It is exactly eight years ago that an Agri-Food Strategy Board made up of industry leaders, aided by senior government officials, and with the full backing of the Stormont Executive, launched a Going for Growth strategy at the 2013 Balmoral Show.

The target was to grow industry turnover by 60% in the 10-year period to 2020, and add 15% extra jobs. It was all part of rebalancing a NI economy too reliant on the public sector.

While we don’t yet have 2020 data, it is likely that the targets set in 2013 will have been met for many sectors, although it is important to point out that much of that growth is due to added value and inflationary increases, not more volumes per se.

Only the pig and poultry sectors have seen significant growth over the period, with cattle and sheep numbers largely unchanged.

After the Agri-Food Strategy Board stood down in August 2017, the narrative quickly changed among government officials, given a renewed focus on environmental issues.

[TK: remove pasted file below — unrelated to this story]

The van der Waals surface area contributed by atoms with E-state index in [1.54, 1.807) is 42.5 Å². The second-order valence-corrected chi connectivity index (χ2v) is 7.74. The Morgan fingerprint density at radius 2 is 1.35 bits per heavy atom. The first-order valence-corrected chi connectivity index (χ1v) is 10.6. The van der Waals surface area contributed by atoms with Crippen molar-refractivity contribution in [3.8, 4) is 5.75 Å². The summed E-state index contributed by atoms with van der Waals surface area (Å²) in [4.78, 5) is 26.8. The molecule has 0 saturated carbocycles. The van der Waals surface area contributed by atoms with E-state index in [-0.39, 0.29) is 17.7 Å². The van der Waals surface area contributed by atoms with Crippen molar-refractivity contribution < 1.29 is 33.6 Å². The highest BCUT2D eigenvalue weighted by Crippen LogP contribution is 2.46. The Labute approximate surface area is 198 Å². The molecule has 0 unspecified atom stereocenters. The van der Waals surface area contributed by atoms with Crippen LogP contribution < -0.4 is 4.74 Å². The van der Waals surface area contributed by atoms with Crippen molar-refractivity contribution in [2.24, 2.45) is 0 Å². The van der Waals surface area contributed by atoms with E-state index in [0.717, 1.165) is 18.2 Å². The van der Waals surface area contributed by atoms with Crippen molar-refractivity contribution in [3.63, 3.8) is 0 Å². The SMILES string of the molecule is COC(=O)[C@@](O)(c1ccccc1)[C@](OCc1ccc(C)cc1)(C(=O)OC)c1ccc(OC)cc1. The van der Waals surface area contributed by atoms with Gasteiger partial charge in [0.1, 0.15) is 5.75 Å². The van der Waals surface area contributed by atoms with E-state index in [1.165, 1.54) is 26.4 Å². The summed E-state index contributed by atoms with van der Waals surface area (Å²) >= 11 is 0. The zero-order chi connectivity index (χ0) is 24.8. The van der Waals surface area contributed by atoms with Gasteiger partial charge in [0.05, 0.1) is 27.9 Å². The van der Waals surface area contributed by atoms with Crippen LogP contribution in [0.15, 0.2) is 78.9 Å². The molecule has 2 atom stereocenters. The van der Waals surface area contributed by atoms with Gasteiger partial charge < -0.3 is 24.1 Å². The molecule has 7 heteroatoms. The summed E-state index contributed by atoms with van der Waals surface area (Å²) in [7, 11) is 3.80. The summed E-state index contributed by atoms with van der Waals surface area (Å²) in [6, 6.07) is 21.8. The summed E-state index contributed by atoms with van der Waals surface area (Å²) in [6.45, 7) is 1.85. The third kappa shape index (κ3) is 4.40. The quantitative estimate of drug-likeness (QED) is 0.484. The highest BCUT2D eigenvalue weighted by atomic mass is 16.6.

Instead of talking about growth the new buzz word was productivity. It is one of four key desired outcomes identified in a DAERA future agricultural policy document published in 2018.

But even this concept of productivity (more efficient use of inputs) is now being questioned by some policymakers, particularly if better use of inputs involves increasing output from a farm.

The clear message from a largely ill-informed debate on the Climate Change Bill in the Stormont Assembly chamber on Monday is that the agri food industry should contract, not grow. It will be interesting to see how advice from the likes of CAFRE and AFBI adapts to this new world order.

The reality remains that more productive farms are more profitable farms. If it is going to be more profitable for a farmer to keep less livestock in the future, the financial incentives will need to be huge. The current £300m direct payment pot for NI farming won’t come close.

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